The story began 49 years ago in a St. Louis hospital, when Zella Jackson Price was told by a nurse that her prematurely born baby daughter had died shortly after birth.
The truth, however bizarre, was that her daughter was alive.
For reasons that remain unclear, the infant ended up being raised in foster care and adopted by another family when she was 16.
For the next half-century, Jackson Price, now an accomplished 76-year-old gospel singer living in suburban St. Louis, and her daughter, Melanie Diane Gilmore, living in Oregon, would lead separate lives, each unaware of the other, but with a gaping hole in their lives.
In August, Gilmore’s own children began looking for their grandmother using Facebook. One of the children found Jackson Price and, after trading messages, began to strongly suspect they might be related. A DNA test was administered to both mother and daughter, and then the family waited for the results.
“The results had stated that Zella Jackson Price was the mother of Melanie Diane Gilmore (Jackson) and it was a 99.9997% match,” Gilmore’s daughter, Melika Jackson, wrote on a GoFundMe page that was set up to finance a family reunion.
Last month, Gilmore’s children surprised their mother with the DNA test results before introducing her to her mother online. Gilmore, who lost her hearing at the age of 3 because of measles, communicates with her loved ones using sign language and by reading lips, according to Fox affiliate KTVI St. Louis.
“It is very, very overwhelming,” Melika Jackson told BlackPressRadio.com. “But for my mother to have her mom back is just wonderful.”
On Thursday, a face-to-face reunion finally took place as local news cameras rolled. As Jackson Price touched her daughter for the first time in nearly 50 years, the two women broke into tears and held each other tightly.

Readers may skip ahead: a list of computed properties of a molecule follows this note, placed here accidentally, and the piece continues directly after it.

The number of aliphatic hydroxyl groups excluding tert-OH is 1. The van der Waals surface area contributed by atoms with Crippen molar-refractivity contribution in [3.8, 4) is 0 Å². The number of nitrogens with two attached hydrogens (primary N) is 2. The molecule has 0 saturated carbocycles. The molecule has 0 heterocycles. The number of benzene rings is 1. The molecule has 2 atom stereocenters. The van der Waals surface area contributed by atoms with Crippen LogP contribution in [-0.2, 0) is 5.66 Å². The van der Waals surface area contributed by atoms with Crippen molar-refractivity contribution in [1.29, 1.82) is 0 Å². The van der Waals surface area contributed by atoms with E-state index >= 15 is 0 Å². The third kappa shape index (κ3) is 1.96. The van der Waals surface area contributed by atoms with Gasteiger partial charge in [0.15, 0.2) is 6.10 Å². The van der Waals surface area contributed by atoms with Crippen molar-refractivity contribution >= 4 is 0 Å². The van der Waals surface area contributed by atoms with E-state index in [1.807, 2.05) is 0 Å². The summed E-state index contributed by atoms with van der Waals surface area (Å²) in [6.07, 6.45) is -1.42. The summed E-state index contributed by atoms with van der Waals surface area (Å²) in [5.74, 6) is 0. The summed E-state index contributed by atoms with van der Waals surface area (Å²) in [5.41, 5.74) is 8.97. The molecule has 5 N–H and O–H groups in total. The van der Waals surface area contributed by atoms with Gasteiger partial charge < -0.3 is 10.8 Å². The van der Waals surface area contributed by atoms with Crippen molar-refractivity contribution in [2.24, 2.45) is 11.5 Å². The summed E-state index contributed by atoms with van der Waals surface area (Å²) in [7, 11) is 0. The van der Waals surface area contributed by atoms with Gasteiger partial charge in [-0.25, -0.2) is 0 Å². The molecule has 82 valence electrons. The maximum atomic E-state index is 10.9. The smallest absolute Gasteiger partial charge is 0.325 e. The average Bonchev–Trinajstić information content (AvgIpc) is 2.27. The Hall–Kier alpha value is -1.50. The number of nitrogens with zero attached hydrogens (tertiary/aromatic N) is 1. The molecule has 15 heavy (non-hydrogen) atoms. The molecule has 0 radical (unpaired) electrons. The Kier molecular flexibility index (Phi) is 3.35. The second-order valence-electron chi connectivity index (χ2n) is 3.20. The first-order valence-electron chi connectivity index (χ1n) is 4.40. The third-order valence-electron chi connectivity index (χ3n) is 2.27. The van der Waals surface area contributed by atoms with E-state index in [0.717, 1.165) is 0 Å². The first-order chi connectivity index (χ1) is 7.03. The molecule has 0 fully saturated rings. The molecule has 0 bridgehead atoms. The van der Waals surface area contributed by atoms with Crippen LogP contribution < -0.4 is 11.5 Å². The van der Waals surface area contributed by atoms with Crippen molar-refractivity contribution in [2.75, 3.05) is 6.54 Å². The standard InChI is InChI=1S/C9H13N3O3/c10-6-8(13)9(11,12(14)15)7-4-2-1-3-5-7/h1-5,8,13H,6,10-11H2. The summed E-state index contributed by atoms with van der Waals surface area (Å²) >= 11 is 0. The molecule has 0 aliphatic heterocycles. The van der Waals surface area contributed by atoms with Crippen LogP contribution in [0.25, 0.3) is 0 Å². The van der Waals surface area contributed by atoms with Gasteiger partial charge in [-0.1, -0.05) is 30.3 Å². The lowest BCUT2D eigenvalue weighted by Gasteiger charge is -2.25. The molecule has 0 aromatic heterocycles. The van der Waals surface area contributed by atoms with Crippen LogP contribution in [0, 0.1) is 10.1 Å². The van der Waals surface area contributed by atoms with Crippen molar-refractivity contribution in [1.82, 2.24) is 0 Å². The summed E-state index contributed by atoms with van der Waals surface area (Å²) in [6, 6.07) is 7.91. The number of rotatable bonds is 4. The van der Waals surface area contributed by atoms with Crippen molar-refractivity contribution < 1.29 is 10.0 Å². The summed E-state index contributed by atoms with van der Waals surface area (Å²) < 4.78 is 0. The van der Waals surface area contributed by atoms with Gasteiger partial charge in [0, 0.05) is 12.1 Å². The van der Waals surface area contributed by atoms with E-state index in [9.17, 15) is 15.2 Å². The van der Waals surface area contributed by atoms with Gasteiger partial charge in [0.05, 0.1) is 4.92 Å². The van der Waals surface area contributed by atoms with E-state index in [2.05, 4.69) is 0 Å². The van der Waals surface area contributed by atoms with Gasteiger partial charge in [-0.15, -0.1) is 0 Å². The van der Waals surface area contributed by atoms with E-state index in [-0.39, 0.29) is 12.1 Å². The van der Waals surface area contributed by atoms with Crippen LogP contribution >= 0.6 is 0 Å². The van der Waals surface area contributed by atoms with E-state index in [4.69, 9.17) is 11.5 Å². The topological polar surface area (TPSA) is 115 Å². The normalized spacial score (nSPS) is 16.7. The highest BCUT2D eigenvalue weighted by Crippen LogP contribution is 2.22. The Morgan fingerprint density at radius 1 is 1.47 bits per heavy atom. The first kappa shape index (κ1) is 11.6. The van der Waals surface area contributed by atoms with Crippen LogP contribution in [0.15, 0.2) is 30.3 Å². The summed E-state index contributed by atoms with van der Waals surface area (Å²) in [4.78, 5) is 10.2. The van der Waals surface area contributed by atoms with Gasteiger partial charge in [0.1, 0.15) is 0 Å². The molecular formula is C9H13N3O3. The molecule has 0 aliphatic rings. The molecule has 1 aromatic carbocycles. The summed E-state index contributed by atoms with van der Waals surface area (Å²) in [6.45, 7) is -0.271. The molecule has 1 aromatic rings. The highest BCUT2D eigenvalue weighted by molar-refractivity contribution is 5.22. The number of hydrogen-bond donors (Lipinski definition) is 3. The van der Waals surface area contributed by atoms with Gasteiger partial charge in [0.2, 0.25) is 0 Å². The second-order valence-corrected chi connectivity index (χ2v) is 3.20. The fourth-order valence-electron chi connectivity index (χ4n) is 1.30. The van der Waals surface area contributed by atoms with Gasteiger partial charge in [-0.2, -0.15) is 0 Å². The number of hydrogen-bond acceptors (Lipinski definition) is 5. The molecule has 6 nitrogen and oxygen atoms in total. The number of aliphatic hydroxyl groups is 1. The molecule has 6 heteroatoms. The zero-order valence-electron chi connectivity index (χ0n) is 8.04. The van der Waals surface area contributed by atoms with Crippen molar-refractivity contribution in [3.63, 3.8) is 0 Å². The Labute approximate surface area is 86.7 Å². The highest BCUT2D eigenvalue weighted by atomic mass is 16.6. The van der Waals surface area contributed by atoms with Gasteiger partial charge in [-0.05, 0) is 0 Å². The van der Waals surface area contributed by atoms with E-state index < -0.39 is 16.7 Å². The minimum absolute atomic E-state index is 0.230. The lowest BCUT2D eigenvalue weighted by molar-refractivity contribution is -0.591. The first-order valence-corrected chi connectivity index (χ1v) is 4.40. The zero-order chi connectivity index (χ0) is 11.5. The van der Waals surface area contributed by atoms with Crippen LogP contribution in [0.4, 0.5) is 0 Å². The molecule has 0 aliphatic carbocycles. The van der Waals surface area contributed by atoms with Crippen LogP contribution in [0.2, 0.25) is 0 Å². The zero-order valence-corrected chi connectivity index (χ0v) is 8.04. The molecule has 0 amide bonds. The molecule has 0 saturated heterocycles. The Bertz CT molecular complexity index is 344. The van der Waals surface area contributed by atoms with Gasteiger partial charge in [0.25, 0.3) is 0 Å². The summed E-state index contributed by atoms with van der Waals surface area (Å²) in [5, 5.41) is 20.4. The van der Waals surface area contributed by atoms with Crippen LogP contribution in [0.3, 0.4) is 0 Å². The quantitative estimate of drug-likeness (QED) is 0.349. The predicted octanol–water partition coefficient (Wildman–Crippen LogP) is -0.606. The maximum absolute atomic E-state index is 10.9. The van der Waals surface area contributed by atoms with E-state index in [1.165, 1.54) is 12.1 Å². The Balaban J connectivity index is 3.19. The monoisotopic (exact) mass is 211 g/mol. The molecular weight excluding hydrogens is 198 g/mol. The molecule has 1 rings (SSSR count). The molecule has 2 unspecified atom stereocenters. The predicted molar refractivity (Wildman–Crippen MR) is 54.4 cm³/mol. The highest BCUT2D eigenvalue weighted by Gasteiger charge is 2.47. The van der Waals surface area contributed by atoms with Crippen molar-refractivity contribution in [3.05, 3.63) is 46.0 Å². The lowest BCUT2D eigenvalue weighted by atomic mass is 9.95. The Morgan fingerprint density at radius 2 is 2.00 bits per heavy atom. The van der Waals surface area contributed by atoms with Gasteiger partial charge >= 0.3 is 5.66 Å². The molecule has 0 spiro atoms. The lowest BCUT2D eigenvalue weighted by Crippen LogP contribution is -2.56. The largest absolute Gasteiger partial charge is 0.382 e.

Jackson Price told KTVI she was pained by the decades of separation but thankful for a second chance. Her husband, Gilmore’s father, died several years ago. But, as Gilmore learned during their first meeting online, she does have five other siblings.
“[God] has given me everything the devil has taken from me,” she said. “I’m getting it back. I’m getting my baby back.”
After the tears had dried, Gilmore had a message for her new family as well.
“I am just so happy…very excited,” she said.
Now the family’s attention has turned back to the hospital where their ordeal began. Once St. Louis’s only hospital for African Americans, Homer G. Phillips Hospital closed in 1979, according to NBC-affiliate KDSK.
The building reopened in 2003 as a senior living facility, KDSK reported, noting that that the station has received other reports since Gilmore’s story broke alleging similar incidents of missing infants.
The Price told the station they plan to hire an attorney to investigate the 1965 incident that tore apart their family.
“I’m still kinda in shock,” Jackson Price said. “I don’t know what we’ll find out, what error, what was done, I don’t know what we’ll find out. As soon as we get over the excitement of being together, and everything, I will seek a lawyer.”